As a landlord and property manager, I am sure that at some point, all of you have had to deal with messy tenants.
Receiving tenant complaints about dirty dishes, oily cooking worktops, dirty bathrooms full of hair and many other issues is not fun at all, especially when you are paying the housekeeper who cleans the property every week or two for it to be messy again the next day.
This situation can make you feel frustrated and upset as you expect, as grown adults, renting a room in a shared house, they would be more responsible and courteous to their housemates and themselves.
But what do you do? And how do you solve this common problem?
Over the past 7 years we have tried many different approaches in resolving this problem and here is what our experience was.
The first time we received such a complaint, was at our very first property. We contacted everyone asking to always clean after themselves. We did this twice but it didn’t help. We then turned our attention to the messiest and the most complained about tenant and issued him with the S21 notice, meaning he would need to move out. Unfortunately that didn’t help either and the mess continued.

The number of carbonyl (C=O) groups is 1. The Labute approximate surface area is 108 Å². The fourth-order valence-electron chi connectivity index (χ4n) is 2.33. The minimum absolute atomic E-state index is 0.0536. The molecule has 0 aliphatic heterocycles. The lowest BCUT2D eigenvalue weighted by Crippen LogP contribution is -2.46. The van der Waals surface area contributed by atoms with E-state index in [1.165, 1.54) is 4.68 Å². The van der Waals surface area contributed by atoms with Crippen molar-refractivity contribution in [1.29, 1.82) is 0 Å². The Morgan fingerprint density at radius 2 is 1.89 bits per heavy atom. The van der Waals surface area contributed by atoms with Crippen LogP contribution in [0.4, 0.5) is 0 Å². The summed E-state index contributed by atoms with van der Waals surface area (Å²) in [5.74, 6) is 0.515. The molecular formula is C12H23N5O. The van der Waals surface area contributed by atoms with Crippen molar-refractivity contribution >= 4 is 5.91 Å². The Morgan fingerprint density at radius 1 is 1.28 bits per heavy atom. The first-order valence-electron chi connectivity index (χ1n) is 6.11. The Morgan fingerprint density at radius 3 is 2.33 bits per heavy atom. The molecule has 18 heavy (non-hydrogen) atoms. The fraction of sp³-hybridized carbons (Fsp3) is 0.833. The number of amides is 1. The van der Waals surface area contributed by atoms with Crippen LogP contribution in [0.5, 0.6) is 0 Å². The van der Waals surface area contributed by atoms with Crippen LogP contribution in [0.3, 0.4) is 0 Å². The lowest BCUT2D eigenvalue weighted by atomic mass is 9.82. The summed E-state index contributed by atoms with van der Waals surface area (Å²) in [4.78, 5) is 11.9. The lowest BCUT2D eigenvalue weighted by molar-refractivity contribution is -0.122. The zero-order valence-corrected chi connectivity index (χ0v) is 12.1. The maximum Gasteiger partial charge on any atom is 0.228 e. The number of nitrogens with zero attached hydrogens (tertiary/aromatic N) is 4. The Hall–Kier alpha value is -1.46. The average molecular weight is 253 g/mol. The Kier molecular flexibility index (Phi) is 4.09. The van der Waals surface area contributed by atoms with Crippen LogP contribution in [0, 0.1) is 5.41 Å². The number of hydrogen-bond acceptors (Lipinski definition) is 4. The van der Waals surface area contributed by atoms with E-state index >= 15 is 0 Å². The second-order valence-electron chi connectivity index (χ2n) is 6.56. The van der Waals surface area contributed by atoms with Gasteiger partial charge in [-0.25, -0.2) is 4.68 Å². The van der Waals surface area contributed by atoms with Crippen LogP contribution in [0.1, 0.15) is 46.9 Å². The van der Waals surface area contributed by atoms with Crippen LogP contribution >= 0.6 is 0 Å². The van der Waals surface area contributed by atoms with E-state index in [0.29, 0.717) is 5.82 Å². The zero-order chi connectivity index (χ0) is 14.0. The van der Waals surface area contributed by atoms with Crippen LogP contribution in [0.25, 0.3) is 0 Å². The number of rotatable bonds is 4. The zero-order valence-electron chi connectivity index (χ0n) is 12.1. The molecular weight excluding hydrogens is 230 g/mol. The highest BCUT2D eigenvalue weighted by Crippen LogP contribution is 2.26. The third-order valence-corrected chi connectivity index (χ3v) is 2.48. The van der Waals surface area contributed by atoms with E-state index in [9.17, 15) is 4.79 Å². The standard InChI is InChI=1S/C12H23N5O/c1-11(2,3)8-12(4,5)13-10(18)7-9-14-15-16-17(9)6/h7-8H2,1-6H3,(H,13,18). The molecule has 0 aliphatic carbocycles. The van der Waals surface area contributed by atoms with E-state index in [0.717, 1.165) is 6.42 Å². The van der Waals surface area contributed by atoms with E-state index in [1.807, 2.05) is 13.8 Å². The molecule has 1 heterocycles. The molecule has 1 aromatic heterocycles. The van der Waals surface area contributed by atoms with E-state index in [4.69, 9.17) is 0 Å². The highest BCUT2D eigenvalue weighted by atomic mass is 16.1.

Once again we tried talking to everyone, and it helped for a short while, but in doing so I have realized that it is extremely hard to change someone’s habits. The decision was made to ask another 2 people to leave the property and change the situation at hand.
This was 7 years ago and now we do things much differently
The housekeeper always takes pictures of the state of the property at each visit. If we notice that it is not kept tidy, we contact the tenants. We then mark this property to be monitored for at least 3 months. This proactive approach means we don’t wait for tenant complaints and ensure that it doesn’t become an established issue.
When we notice that they are struggling with the cleaning we gift tenants some quality and fun products to help keep the place clean and tidy, like nice boxes for storing toiletries in the bathroom, bio cleaning products, cute cleaning clothes, some fun floor mats.
If all of this does not help the situation, we then talk to everyone individually to do our best to understand which tenant is particularly struggling with the upkeep of the house.We may also organize inspection of all the rooms, as often the way they keep their room reflects on the whole property as well.
After this we communicate our findings to all tenants and monitor the property for another month.
I have found that once the issue is tackled in its early stages, it rarely repeats, however if nothing we do works, then we are forced to issue Section 21 notice and ask them to leave, as it’s our duty to ensure that everyone’s right to a clean and safe home is respected.